It all started with this photo (above).
McKinleyville Middle School students Lance (in the back) and Jair posed for it during a yearbook committee meeting. Close friends, the pair had nominated themselves for the school’s “cutest couple” contest, despite the fact that they’re not really a couple, at least not in the traditional, romantic kind of way. They’re both straight — and cousins.
According to Lance’s mom, Irene Lally, the guys struck this prom-style pose (and ran for “cutest couple”) as a way to say that any couple is OK: straight, gay, boy-girl, boy-boy … whatever. Their fellow students apparently agree: Lance and Jair won the cutest couple contest.
Still, the photo wasn’t selected for the yearbook.
Sometime later, the image was posted to Facebook, where it got shared and liked, spreading through Internet circles as these things do. And evidently it wound up in front of at least one disapproving McKinleyville Middle School parent. One or more parents reportedly took the matter up with school administrators, saying they found the image inappropriate, too provocative.
It’s not exactly clear how school administrators responded. Principal Julie Giannini Previde told the Outpost she couldn’t comment on any matters dealing with specific students or their parents. She said students on the yearbook committee use their own devices to snap photos, which are then vetted by the yearbook teacher. The final product gets run past Giannini Previde before being published. This year’s yearbook has yet to reach that point.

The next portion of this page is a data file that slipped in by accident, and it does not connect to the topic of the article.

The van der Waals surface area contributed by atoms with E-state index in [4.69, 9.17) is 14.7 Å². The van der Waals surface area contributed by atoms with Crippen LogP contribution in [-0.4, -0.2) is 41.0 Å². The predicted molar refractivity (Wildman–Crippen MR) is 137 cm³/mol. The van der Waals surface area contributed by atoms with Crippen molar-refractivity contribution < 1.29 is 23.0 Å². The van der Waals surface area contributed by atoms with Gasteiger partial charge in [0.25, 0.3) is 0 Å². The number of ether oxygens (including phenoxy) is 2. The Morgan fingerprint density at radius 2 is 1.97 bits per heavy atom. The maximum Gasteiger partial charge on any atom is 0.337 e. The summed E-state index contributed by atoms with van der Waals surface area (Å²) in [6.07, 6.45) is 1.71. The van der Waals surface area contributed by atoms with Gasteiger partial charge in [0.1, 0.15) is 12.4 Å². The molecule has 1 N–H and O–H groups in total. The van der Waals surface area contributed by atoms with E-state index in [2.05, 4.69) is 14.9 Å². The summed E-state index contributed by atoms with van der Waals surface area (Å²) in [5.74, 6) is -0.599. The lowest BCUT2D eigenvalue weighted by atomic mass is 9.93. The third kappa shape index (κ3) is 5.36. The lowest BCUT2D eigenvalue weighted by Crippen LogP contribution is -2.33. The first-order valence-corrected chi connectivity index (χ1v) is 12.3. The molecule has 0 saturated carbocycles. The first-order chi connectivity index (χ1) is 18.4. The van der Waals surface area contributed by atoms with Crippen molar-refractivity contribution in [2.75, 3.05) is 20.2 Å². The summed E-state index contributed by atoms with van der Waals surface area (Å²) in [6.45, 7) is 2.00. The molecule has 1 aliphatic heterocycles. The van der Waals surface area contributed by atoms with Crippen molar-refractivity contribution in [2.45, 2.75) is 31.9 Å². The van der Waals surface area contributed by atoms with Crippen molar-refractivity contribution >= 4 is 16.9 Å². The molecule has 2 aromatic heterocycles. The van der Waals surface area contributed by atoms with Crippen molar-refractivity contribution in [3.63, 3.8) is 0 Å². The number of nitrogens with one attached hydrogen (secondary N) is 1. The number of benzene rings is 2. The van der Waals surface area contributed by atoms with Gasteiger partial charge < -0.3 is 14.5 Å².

What is clear, though, is that at least two girls involved in sharing the photo, including a girl named Lianne, who took the original shot, at least thought they were going to get in trouble for it. They and their friends felt the alleged/proposed punishment was unjust, and so they came up with an idea to show their solidarity. They started recreating the original image — one student wrapping his or her arms around another — and posting the results on social media with the hashtag #ThisIsOkay, or #ThisIsOK.
“I guess I was just trying to spread the word and say it’s OK to be like that, to love anyone,” said Lianne. “Everybody thought the photo was cute.”
The movement spread quickly on Facebook and Snapchat, with many of Lance and Jair’s fellow students — and even a few parents — striking the same pose, uploading the photos and uniting them under #ThisIsOK.
“Personally, I think it’s an amazing photo,” said Lally, Lance’s mom. “I’m a little jealous that my husband and I don’t have the same type of photograph.”
Lance’s mom and Lianne’s mom had meetings with Principal Giannini Previde, and both parents say everything got smoothed out.
“I wanted to know if [the administrators’] reasoning behind not approving it was homophobic,” said Amanda Millerbis, Lianne’s mom. “As it turned out, the principal said to me it was more [about] the kids didn’t have permission to post the photo to social media.”
At any rate, nobody’s getting punished now, parents say. And the students involved wound up feeling good about the whole experience.
Lance’s mom said, “I think he’s just really happy that it turned positive and that the school’s supporting him,” she said.
Lianne is happy, too. The experience, she said, proves that with communication, “You can turn a lot of bad things into a really good thing.”
Here are some of the photos from the #ThisIsOK campaign: